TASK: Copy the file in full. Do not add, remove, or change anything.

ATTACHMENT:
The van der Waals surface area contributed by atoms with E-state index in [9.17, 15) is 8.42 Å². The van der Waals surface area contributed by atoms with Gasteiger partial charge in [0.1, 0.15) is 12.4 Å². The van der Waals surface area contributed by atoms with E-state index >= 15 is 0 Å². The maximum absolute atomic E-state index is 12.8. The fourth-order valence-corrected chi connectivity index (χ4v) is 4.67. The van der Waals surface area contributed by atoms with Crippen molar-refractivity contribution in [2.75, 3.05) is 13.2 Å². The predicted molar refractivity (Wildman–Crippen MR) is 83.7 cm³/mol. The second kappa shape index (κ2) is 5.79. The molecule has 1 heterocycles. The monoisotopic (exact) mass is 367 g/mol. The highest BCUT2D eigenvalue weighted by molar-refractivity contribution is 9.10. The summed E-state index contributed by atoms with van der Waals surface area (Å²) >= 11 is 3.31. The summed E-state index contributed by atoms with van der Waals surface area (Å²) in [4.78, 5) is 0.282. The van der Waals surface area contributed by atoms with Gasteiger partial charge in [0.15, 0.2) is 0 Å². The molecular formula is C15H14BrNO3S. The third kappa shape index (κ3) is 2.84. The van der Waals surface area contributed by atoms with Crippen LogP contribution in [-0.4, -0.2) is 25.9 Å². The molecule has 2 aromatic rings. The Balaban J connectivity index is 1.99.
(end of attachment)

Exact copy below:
The van der Waals surface area contributed by atoms with E-state index in [9.17, 15) is 8.42 Å². The van der Waals surface area contributed by atoms with Gasteiger partial charge in [0.1, 0.15) is 12.4 Å². The van der Waals surface area contributed by atoms with E-state index >= 15 is 0 Å². The maximum absolute atomic E-state index is 12.8. The fourth-order valence-corrected chi connectivity index (χ4v) is 4.67. The van der Waals surface area contributed by atoms with Crippen molar-refractivity contribution in [2.75, 3.05) is 13.2 Å². The predicted molar refractivity (Wildman–Crippen MR) is 83.7 cm³/mol. The second kappa shape index (κ2) is 5.79. The molecule has 1 heterocycles. The monoisotopic (exact) mass is 367 g/mol. The highest BCUT2D eigenvalue weighted by molar-refractivity contribution is 9.10. The summed E-state index contributed by atoms with van der Waals surface area (Å²) >= 11 is 3.31. The summed E-state index contributed by atoms with van der Waals surface area (Å²) in [4.78, 5) is 0.282. The van der Waals surface area contributed by atoms with Gasteiger partial charge in [0.15, 0.2) is 0 Å². The molecular formula is C15H14BrNO3S. The third kappa shape index (κ3) is 2.84. The van der Waals surface area contributed by atoms with Crippen LogP contribution in [-0.4, -0.2) is 25.9 Å². The molecule has 2 aromatic rings. The Balaban J connectivity index is 1.99.